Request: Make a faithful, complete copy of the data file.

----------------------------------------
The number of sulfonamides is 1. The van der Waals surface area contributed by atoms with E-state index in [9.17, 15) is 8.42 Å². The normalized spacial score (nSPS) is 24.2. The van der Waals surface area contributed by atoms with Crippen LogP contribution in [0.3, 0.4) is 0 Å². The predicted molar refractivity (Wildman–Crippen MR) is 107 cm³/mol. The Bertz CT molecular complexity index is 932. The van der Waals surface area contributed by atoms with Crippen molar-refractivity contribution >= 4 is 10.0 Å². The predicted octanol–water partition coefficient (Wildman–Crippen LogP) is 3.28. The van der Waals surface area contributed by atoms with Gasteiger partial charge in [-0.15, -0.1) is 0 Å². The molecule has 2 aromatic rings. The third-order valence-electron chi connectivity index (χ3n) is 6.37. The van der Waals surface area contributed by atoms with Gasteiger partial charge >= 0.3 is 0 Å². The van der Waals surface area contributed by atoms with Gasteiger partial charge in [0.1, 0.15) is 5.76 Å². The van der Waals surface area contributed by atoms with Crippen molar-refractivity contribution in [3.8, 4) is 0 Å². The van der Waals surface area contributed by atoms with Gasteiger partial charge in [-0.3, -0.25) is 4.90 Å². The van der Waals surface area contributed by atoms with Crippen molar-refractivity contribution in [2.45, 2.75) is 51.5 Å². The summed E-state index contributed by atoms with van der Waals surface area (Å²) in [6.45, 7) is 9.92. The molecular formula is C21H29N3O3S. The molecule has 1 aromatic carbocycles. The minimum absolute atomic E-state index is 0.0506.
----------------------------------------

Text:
The number of sulfonamides is 1. The van der Waals surface area contributed by atoms with E-state index in [9.17, 15) is 8.42 Å². The normalized spacial score (nSPS) is 24.2. The van der Waals surface area contributed by atoms with Crippen LogP contribution in [0.3, 0.4) is 0 Å². The predicted molar refractivity (Wildman–Crippen MR) is 107 cm³/mol. The Bertz CT molecular complexity index is 932. The van der Waals surface area contributed by atoms with Crippen molar-refractivity contribution >= 4 is 10.0 Å². The predicted octanol–water partition coefficient (Wildman–Crippen LogP) is 3.28. The van der Waals surface area contributed by atoms with Gasteiger partial charge in [-0.15, -0.1) is 0 Å². The molecule has 2 aromatic rings. The third-order valence-electron chi connectivity index (χ3n) is 6.37. The van der Waals surface area contributed by atoms with Gasteiger partial charge >= 0.3 is 0 Å². The van der Waals surface area contributed by atoms with Gasteiger partial charge in [0.1, 0.15) is 5.76 Å². The van der Waals surface area contributed by atoms with Crippen molar-refractivity contribution in [3.8, 4) is 0 Å². The van der Waals surface area contributed by atoms with Gasteiger partial charge in [-0.3, -0.25) is 4.90 Å². The van der Waals surface area contributed by atoms with Crippen molar-refractivity contribution in [2.45, 2.75) is 51.5 Å². The summed E-state index contributed by atoms with van der Waals surface area (Å²) in [6.45, 7) is 9.92. The molecular formula is C21H29N3O3S. The molecule has 1 aromatic carbocycles. The minimum absolute atomic E-state index is 0.0506.